Organize Your Data to Create an Impactful Omnichannel Strategy

May 6, 2019 Katie Rzendzian

Psst! Want to learn more about using your data? Watch the recording of our webinar “Dig Into Your Data: Uncovering Insights From Existing Data to Impact Digital-First Marketing Strategies”

The digital transformation in financial services is in full force, and whoever is not ahead of the curve is falling behind. You know your bank or credit union needs to take part, and most institutions are investing valuable resources to do so–but how can you be part of the future of this massive shift? The answer lies in better understanding your members and customers, from preferences to intent, to provide a more personalized customer experience and differentiate your services from your competition.

Where is the digital transformation headed?

According to the 2019 Digital Banking Report, financial services marketers see “optimizing the customer experience as their most important opportunity” in 2019 (41%), followed by “data-driven marketing that focuses on the individual” (23%). As consumers wise up to traditional marketing methods, there’s a new understanding among marketers that people want to be treated as individuals–exactly as they would in the real world; this means that online promotions need to mirror and build upon offline brand interactions. The good news is that customers are willing to share their personal information in order to be treated as valued members of your brand ecosystem. Despite recent data breaches and privacy concerns, “82% of customers will share relevant information about themselves in exchange for connections between their digital and in-person experiences” (Salesforce).

Despite recent data breaches and privacy concerns, “82% of customers will share relevant information about themselves in exchange for connections between their digital and in-person experiences.” 


 The caveat here is that they want to be in control of the data you’re collecting, so transparency is imperative– especially in financial services. Moreover, 72% of “consumers expect vendors to personalize engagement to needs” (Salesforce). Modern-day empowered consumers demand a new type of engagement strategy. An omnichannel approach builds on the already widely implemented multi-channel strategy to consider the customer at its core; the goal is to create a holistic picture of the individual to develop personalized interactions with your brand across every customer touch point.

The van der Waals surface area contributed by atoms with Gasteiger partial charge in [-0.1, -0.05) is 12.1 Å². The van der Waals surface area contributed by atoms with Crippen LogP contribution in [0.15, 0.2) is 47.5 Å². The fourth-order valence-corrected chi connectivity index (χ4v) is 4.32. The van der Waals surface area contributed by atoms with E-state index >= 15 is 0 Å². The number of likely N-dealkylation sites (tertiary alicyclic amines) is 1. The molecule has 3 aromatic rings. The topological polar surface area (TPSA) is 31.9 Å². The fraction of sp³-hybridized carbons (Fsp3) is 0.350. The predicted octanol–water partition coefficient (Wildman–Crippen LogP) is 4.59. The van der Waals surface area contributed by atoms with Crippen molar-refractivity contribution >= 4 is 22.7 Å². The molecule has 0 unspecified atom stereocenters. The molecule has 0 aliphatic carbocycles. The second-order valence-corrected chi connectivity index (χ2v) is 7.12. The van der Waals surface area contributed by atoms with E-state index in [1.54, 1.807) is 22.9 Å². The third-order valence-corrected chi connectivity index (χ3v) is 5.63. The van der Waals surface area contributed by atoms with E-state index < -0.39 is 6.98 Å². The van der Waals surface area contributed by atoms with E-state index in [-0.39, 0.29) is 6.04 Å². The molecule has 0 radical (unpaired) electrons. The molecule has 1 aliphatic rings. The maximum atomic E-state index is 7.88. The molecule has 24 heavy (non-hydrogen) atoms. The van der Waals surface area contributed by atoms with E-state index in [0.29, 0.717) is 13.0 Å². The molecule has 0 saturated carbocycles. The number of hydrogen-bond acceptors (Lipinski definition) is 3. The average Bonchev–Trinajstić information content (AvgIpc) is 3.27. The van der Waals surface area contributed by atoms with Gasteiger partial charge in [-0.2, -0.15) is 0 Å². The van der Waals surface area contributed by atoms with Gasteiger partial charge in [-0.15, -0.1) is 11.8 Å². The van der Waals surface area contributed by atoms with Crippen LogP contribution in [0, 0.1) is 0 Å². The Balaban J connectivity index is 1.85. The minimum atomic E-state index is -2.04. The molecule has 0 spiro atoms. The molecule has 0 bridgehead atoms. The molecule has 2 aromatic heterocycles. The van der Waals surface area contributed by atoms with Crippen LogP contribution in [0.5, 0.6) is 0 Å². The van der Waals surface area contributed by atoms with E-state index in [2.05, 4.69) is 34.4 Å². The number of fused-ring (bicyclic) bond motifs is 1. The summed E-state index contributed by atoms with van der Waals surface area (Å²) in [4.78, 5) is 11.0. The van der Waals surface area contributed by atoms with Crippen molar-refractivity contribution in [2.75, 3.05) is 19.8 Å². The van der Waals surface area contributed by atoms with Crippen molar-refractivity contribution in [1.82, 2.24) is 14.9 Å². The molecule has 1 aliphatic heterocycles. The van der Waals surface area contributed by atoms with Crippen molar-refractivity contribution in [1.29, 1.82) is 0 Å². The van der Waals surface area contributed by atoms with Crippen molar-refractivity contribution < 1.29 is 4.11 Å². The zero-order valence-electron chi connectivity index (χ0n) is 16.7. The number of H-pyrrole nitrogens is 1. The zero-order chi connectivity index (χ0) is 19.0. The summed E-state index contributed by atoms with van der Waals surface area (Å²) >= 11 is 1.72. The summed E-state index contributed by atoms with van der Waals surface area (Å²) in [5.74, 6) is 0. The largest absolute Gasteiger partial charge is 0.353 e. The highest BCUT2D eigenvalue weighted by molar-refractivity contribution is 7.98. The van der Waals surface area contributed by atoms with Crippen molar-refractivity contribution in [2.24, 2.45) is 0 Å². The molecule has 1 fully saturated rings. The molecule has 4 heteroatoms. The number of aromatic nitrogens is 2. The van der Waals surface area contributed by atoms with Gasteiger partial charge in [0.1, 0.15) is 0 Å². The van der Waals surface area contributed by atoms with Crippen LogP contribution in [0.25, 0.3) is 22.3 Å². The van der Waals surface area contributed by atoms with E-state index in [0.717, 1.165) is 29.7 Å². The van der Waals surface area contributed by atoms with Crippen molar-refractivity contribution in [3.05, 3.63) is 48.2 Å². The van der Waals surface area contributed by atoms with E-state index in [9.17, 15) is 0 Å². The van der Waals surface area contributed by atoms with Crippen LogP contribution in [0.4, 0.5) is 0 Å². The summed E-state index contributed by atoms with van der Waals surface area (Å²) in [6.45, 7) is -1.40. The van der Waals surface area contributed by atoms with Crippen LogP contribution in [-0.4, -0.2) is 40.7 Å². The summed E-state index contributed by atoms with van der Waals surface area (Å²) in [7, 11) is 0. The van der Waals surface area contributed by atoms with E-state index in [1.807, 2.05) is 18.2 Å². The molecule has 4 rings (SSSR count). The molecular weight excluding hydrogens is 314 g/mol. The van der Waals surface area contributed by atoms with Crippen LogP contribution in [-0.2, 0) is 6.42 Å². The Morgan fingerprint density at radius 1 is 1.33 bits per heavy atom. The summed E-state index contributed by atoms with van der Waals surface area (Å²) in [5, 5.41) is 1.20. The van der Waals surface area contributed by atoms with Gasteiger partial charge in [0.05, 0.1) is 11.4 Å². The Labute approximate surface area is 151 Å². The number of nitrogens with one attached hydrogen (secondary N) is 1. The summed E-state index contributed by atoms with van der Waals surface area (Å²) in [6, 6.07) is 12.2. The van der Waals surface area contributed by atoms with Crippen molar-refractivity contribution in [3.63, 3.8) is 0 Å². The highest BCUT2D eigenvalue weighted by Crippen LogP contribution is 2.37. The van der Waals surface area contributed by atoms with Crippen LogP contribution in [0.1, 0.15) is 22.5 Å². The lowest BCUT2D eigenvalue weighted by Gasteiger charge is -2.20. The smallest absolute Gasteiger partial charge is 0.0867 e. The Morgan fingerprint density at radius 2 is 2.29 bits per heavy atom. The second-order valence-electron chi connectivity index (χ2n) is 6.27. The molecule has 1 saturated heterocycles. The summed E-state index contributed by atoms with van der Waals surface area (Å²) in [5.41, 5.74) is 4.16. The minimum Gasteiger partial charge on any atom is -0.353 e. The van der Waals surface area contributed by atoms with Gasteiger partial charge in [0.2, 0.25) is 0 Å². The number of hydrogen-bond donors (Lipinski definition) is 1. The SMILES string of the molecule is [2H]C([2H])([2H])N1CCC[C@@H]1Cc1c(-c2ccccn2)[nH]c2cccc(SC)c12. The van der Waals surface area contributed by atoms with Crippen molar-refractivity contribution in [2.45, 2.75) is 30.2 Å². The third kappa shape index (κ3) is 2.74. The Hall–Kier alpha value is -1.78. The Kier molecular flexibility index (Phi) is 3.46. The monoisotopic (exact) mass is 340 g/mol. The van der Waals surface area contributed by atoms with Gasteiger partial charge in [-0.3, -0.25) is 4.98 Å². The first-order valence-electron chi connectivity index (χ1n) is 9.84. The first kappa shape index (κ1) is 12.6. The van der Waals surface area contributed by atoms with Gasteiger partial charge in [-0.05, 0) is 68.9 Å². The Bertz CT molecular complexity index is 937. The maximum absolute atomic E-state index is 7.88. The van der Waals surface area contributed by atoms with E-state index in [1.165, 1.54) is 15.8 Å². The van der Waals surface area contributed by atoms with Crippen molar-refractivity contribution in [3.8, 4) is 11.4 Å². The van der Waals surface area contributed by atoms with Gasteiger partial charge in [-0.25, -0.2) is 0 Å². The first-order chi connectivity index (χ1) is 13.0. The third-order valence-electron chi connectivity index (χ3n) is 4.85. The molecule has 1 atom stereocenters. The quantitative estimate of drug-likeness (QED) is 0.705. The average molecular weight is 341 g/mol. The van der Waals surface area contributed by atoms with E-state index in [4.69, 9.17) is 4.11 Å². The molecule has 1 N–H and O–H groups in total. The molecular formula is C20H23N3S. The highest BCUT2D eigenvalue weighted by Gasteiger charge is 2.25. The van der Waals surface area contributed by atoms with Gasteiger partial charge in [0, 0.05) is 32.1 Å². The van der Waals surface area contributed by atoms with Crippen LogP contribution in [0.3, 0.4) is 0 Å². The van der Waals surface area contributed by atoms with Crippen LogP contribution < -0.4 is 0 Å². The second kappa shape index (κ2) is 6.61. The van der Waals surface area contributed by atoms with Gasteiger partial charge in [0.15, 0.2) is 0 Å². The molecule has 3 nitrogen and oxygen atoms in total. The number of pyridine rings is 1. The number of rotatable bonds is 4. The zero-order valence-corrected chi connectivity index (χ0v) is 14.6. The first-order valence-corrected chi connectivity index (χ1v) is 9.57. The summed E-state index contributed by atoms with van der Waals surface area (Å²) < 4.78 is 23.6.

What is omnichannel marketing, and why do marketers keep talking about it?

Omnichannel is a marketing buzzword that was initially reserved for retailers to create a more seamless online/offline shopping experience for consumers. Data suggests it’s been a gamechanger with “89% of customers retained by companies with omnichannel engagement strategies” (Invesp) and “23X higher rates of customer satisfaction experienced by companies with omnichannel strategies” (MarTech Advisor). 

“23X higher rates of customer satisfaction experienced by companies with omnichannel strategies.”

MarTech Advisor

Naturally, other industries have followed suit to create seamless experiences for customers, maximize retention, and more. Banks and credit unions are in the early phases of adopting omnichannel strategies because many institutions have been latecomers to digital transformation in general, and an omnichannel approach adds another layer of complexity. Though initially daunting, the payoff of developing an omnichannel marketing strategy will ultimately land greater returns and keep financial institutions at the forefront of the digital-first marketplace.


What do I need to start planning in an omnichannel mindset?

Developing an omnichannel strategy starts with data. Here’s a breakdown of the major data buckets you should be using to plan for your institution:

First Party Data – this is your data, collected first-hand from newsletter sign-ups, form fills, social followers, website analytics, CRM data, etc.

Second Party Data – this is someone else’s first party data, collected by your technology partners via Google or Facebook, or by other partners (think grocery store reward programs).

Third Party Data – this is data you’ve purchased from a data-aggregator that allows you to supplement your more valuable first and second party data.

All of these sources and types of data work together to paint a picture of your current audience and give you insight into audiences of opportunity. With great data, comes the ability to better influence customer decision-making, and to connect with customers more genuinely via personalized offers and more targeted messaging. Every piece of the meandering customer lifecycle, from online interactions to customer feedback to location-based data gathered via branch visitation, allows banks and credit unions to fully capture the customer experience and provides a playbook for optimizing that experience in the future.

To truly encompass the nature of omnichannel, it’s important to centralize your data in a master database or data warehouse. All necessary departments within your institution should have access to that database for a single view of the customer, which will naturally waterfall to more personalized service and interaction.  


Download our data organizer to start understanding what data you currently activate, how that data informs your creation of customer experience and marketing for new customers, and where you have gaps in your existing data ecosystem.

Stay tuned for part two, where we’ll show you real-world context about what a financial services customer lifecycle looks through an omnichannel framework, and where to apply the information in your data organizer along the way. If you download the data organizer, we’ll automatically send you part two follow-up!


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